Each time that you do Svaroopa® yoga, the spinal decompression creates an opening to the innermost dimensions of your own existence.  To take advantage of this opening, you need to take some time to delve inward more deeply so your inner experience leaves an imprint on your mind.  This is especially true in meditation.  Each time your mind is imprinted by the Self, it becomes less of an obstacle and more and more clear — so you can see through it to the Self.  Now you’re using yoga for its original purpose —  for the inner discovery of your own Divinity, and for living in this expansive inner Beingness all the time.

If this is your goal, you need to do even more yoga.  If the inner experience is the most significant thing in your life, then meditation becomes the cornerstone of your daily practice.  The opening of your spine opens you into meditation, and the poses also prepare your body to hold the richness of that inner experience.  Your body must be transformed in order to be the vehicle of the Self — the means by which that joy and love is expressed into the world.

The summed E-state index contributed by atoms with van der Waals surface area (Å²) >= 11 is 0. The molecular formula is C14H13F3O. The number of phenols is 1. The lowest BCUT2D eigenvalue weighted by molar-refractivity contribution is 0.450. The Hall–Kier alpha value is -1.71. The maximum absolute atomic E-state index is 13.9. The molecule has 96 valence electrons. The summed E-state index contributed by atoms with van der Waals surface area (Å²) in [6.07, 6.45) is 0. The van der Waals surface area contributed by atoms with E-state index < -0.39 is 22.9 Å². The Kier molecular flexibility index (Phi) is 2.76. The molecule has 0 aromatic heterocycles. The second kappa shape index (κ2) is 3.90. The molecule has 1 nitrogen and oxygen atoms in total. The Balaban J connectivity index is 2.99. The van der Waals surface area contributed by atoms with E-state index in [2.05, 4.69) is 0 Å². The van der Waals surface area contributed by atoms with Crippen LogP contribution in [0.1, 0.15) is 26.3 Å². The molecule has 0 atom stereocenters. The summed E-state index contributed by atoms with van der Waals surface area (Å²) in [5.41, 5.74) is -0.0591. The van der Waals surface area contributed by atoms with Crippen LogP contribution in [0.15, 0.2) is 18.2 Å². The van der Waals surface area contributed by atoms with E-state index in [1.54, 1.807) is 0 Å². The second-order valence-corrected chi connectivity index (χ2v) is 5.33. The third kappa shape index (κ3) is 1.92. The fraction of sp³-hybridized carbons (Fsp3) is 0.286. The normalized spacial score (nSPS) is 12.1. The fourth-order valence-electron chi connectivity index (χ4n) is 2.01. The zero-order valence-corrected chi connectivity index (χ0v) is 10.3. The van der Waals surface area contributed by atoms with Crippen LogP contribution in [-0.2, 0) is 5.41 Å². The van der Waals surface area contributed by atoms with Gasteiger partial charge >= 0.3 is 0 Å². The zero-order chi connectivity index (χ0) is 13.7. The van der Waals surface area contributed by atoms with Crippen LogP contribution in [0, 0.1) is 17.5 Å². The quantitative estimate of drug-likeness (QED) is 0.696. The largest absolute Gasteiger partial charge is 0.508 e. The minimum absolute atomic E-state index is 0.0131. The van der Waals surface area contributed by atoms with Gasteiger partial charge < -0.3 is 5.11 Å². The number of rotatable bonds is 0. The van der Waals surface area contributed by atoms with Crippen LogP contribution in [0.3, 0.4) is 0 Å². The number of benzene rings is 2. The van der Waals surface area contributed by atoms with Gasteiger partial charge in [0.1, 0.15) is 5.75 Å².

Your entire life becomes the conduit of consciousness, but only if you want it to.  For this goal, one hour daily can be your basic practice, with a few days each week where you allow yourself the indulgence of more time — up to three hours, but not more.  Your maximum is three hours per day.  As long as you have your work and your relationships, this maximum will work well for you.

At this point, some of you are thinking that three hours of yoga and meditation a day is pure craziness — and others are thinking that anyone who tries to get by on 20 minutes per day is crazy.  Please read through all of this again; the important part is not the amount of time.  The important part is your goal.

If you want success most of all, then you should not do three hours of yoga a day — you will be supported in achieving success by doing 20 minutes per day.  This is a good choice for you.  If you want transformation, or if you want to know consciousness, then 20 minutes won’t do it.  You have to make a different choice.

You do decide, every day, how much yoga you will do and what your goal is.  Even if you decide to not decide, you have made a choice.  It’s time to make a choice, even to make a resolution — a New Year’s resolution.  For my choice – I always say, “Do more yoga!”

Originally published January 2004